"It's hard to be a kid today," he said last week. "You just look out there at what's going on at these college campuses, I mean it just makes me sick - with the drugs and the alcohol, all the things that are going on that are just tearing this country apart.
"As coaches, at times we get these daggone kids, we're the first discipline these guys have ever had. They don't get it at home anymore. They don't get it in schools. They don't get it anywhere except on that athletic field.
"There's probably 70 percent of our kids that are from single-family homes. They grow up with grandma raising them, or somebody raising them. First time they're told when to go to bed, when to get up, when they get to class is when they turn 18 years old and come to college.
"It's a challenge that we're not only dealing with as a coaching staff of a football team, but everybody in the country is."
As you can imagine, the big, big boys of college football are better equipped to deal with this, at least as far as size of support staff goes - Holliday figures that the Alabamas of the world have four or five people on the staff who do nothing but tend to those issues.
Then again, less might be more. The staff in the Shewey Athletic Building is smaller, but players have better access to coaches, right up to Holliday. Over the years, a few players have cited such an atmosphere as a reason they came to Marshall.
"We've got us as coaches, and I'm glad," Holliday said. "That's what I love about coaching, being able to take those kids and get them to where they're supposed to be and get them living right and making great decisions, and winning football games. So it's all good."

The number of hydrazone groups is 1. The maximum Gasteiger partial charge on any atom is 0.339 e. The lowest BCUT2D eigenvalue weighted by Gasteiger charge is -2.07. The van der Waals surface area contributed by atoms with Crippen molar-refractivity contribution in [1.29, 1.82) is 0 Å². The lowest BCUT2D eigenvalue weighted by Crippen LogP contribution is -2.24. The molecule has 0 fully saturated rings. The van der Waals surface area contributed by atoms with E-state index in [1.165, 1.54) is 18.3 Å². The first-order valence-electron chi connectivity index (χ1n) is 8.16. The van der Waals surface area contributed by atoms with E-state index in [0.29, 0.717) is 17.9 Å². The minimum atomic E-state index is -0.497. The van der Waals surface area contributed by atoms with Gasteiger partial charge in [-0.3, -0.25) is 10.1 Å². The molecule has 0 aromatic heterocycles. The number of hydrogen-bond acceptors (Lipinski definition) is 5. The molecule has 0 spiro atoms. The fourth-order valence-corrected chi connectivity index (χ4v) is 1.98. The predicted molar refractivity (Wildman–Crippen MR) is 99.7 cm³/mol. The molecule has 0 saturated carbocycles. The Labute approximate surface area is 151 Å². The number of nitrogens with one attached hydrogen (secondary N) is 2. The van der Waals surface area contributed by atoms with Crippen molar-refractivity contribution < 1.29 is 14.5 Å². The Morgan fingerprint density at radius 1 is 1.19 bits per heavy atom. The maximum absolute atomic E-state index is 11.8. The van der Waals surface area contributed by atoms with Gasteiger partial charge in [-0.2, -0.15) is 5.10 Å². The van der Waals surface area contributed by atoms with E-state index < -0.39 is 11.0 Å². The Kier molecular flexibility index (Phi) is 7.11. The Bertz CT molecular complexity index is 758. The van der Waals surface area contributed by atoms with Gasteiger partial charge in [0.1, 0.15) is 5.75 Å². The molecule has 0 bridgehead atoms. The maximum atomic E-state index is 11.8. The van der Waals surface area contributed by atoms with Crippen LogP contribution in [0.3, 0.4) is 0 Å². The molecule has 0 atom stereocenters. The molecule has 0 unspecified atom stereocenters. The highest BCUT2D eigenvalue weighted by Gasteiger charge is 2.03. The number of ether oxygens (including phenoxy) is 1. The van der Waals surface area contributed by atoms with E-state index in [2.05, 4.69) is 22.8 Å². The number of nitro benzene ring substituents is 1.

This does not mean I am joining the chorus begging schools to pay football players a "stipend," which sounds harmless but will inevitably spiral out of control.
Those kids are getting paid, and are paid pretty well. They get tuition, housing, books, a meal plan, medical care, a well-supervised conditioning program, first dibs on class registration, the adulation of the community (if everything goes right) and, if they are blessed enough, training for a professional football career.
Have I forgotten anything else?
But here is where my free-market leanings kick in: By what authority does the NCAA - more precisely, its member schools - have to impede its players' making a buck on the side?
Then again, I realize what a circus the college football world would really, really be if Johnny Manziel's autograph-for-dollars sessions were fully open.
As the "Power Five" conferences prepare to seize college athletics over the world and top-level athletes attempt to band together, who knows what will happen?
And finally, a golf note:
Last week, Phil Mickelson told Yahoo! Sports he was going cut down on his schedule, which has included the last three editions of the Greenbrier Classic (or half of them, as we painfully know).
"I think that I'm going to have to factor that into some of my scheduling and maybe cut out 25 percent of my events in an effort to play at a high level when I do play, because I know that I'm not able to do it 25 weeks a year," Mickelson said. "Maybe I can do it 18 or 20, though."
The Greenbrier Classic remains in its Fourth of July place, three weeks after the U.S. Open and two weeks before the British Open. Good spot, I've always thought, but here's the kicker: Mickelson not only won the British, but the Scottish Open the week before. I'm sure he has a soft spot for the Scots these days.
So does Mickelson play three weeks in a row? I doubt it.
I'm betting we've seen the last of "Lefty" in our dear state.
Reach Doug Smock at 304-348-5130, dougsm...@wvgazette.com or follow him at twitter.com/dougsmock.